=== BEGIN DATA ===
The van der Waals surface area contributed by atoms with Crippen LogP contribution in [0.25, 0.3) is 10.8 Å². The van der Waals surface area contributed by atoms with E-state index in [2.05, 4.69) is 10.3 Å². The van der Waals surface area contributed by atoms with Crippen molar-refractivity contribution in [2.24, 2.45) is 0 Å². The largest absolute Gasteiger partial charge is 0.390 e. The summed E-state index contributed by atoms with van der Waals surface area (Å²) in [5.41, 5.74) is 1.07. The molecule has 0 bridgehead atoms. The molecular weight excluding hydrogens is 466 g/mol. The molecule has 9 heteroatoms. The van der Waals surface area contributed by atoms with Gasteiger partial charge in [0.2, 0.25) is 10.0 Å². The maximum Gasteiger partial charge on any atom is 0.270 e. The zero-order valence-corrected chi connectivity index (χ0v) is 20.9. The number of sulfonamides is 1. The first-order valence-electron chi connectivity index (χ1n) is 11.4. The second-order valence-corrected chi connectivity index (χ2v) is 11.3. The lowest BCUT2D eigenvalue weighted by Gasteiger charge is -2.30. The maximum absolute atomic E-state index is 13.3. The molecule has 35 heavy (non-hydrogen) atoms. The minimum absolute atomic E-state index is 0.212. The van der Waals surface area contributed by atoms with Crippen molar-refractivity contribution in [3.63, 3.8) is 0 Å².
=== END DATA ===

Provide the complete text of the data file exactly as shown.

The van der Waals surface area contributed by atoms with Crippen LogP contribution in [0.25, 0.3) is 10.8 Å². The van der Waals surface area contributed by atoms with E-state index in [2.05, 4.69) is 10.3 Å². The van der Waals surface area contributed by atoms with Crippen molar-refractivity contribution in [2.24, 2.45) is 0 Å². The largest absolute Gasteiger partial charge is 0.390 e. The summed E-state index contributed by atoms with van der Waals surface area (Å²) in [5.41, 5.74) is 1.07. The molecule has 0 bridgehead atoms. The molecular weight excluding hydrogens is 466 g/mol. The molecule has 9 heteroatoms. The van der Waals surface area contributed by atoms with Gasteiger partial charge in [0.2, 0.25) is 10.0 Å². The maximum Gasteiger partial charge on any atom is 0.270 e. The zero-order valence-corrected chi connectivity index (χ0v) is 20.9. The number of sulfonamides is 1. The first-order valence-electron chi connectivity index (χ1n) is 11.4. The second-order valence-corrected chi connectivity index (χ2v) is 11.3. The lowest BCUT2D eigenvalue weighted by Gasteiger charge is -2.30. The maximum absolute atomic E-state index is 13.3. The molecule has 35 heavy (non-hydrogen) atoms. The minimum absolute atomic E-state index is 0.212. The van der Waals surface area contributed by atoms with Crippen molar-refractivity contribution in [3.63, 3.8) is 0 Å².